I left Cape Hillsborough (previous post) after only two days to squeeze in a visit to Eungella National Park, an hour and a half inland, in the hope of seeing platypus in the wild.
The established platypus viewing area is a few kilometres past the township of Eungella, at a spot where the road crosses the Broken River. On the near side of the river there’s an eco-resort (a couple of decades old) on the right and a so-new-it’s-raw National Parks camping ground on the left. Across the bridge are picnic grounds and walking trails to both right (downstream) and left, with several viewing platforms.
The most likely time to see platypuses is early morning so I was on the move just after 5.30. Others were already on the viewing platforms under the bridge and a hundred metres upstream from it but weren’t seeing any activity, so I thought I would go further upstream along the walking track to a likely-looking pool I had seen the day before.
Once there, I sat on a boulder and waited …
After watching “my” platypus here for some time (and enjoying a visit from a wandering scrub turkey) I walked back to the bridge. There I found an audience of perhaps a dozen, rapt in the activity of one or two platypuses. From the bridge itself I was able to see the entrance to a burrow, half-hidden under nondescript plants, on the resort side of the river.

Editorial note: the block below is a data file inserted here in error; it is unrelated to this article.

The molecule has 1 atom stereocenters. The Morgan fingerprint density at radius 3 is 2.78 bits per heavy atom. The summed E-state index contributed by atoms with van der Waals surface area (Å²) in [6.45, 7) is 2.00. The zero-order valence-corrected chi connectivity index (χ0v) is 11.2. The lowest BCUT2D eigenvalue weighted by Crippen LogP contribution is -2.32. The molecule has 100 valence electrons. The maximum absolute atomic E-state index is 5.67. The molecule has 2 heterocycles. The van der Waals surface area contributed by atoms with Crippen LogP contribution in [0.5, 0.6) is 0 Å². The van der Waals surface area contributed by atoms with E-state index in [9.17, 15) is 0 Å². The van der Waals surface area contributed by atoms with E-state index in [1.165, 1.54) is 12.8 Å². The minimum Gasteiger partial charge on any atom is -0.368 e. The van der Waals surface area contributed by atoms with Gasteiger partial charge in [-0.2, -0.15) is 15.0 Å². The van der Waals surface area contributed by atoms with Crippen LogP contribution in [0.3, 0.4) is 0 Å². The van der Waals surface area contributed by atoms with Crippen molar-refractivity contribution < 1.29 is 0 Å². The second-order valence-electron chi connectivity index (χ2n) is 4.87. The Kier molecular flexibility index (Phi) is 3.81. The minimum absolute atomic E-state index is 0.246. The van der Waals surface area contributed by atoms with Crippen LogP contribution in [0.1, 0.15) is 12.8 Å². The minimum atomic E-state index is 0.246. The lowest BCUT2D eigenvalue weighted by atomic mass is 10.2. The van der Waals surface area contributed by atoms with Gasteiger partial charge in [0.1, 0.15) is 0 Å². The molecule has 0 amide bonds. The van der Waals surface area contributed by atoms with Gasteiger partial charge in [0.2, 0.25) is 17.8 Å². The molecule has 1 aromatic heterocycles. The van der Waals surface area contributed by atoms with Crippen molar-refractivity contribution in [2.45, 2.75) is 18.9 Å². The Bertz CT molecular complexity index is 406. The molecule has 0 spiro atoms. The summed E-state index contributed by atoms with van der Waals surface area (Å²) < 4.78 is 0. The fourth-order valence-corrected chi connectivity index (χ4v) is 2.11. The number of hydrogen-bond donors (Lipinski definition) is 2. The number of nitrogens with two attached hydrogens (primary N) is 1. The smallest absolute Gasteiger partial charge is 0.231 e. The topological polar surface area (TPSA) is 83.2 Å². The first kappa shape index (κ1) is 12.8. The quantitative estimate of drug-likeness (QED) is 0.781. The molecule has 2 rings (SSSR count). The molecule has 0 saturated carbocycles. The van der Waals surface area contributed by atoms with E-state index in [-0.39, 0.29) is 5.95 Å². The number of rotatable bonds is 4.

Later in the morning I spoke to someone who had seen a platypus from the river bank just below the camping ground; I might say that my walk had been superfluous, except that solitude in the rainforest at dawn was a reward in itself.
My experience suggests that it is not hard to see a platypus in the wild at Broken River. What about elsewhere? I’ve seen them at Carnarvon Gorge, but that (as far as I remember) is all. However, they do occur right down the east coast from about Cooktown to the SA border (see the Platypus Care page) and they are so unobtrusive that there could be more around than we think; in fact, Wildlife Qld has a citizen-science project, PlatypusWatch, aimed at improving our knowledge.
I’m told that platypuses on Hervey’s Range were well known to local people 80 years ago, but I don’t know if they are still there. Similarly, they were common enough in Victorian country districts in the 1930s that David Fleay had no trouble finding animals for his Healesville Sanctuary but they are adversely affected by human activity and are probably uncommon in farming areas these days.
Incidentally, Fleay’s 1980 book, The Paradoxical Platypus, was republished in 2009 as I discovered by visiting the eco-resort’s dining room and browsing its small library, and is well worth reading.